A number of language acquisition patterns have been identified in the signing of a newly designated population of bimodal bilingual individuals—heritage signers. This article examines subject-referent tracking forms in the ASL (American Sign Language) narratives of six elementary-school-aged, native-signing, bimodal bilinguals made at different ages (5;02–6;09 and 6;07–8;02). These narratives are compared to those created by six Deaf counterparts (5;05–7;10) in a video-retelling task. The results show that, just as their Deaf peers, early bimodal bilinguals prefer nominal forms (for referent introduction and reintroduction) and null forms (for maintenance). However, the bimodal bilingual children increasingly diverge from their Deaf counterparts in the use of overt and fingerspelled forms. The increasing use of overt forms for maintenance and reintroduction is similar to patterns previously documented for heritage speakers, young unimodal bilinguals, and late bimodal bilinguals. Four of the six bimodal bilinguals showed an increased use of fingerspelled nominal forms for all discourse functions, yet these forms were rarely used by the Deaf children and instead were reserved for referent introduction. The greater prevalence of fingerspelled forms by the young bimodal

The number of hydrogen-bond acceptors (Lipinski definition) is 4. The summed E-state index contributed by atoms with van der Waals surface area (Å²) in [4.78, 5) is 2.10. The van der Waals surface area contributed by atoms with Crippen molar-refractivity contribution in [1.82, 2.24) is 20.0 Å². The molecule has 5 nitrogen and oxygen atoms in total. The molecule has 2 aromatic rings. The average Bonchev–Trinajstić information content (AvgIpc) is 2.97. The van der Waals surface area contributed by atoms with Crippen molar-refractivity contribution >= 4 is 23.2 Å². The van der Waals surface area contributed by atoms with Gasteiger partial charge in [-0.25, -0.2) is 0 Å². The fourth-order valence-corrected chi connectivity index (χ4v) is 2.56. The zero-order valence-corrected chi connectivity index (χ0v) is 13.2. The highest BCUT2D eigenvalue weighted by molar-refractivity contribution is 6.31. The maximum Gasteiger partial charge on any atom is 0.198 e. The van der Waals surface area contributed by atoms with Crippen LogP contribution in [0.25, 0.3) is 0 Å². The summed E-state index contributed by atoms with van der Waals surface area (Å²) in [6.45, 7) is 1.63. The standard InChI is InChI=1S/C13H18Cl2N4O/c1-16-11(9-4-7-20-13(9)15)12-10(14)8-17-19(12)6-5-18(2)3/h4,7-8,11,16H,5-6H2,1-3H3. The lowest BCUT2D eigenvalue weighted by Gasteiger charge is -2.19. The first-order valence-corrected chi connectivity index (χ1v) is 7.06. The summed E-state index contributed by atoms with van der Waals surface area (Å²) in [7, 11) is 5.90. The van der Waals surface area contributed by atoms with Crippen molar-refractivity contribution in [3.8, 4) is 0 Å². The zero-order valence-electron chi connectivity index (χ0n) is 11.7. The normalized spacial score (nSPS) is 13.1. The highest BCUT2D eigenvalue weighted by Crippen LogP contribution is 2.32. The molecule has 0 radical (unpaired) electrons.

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pp. 328-354
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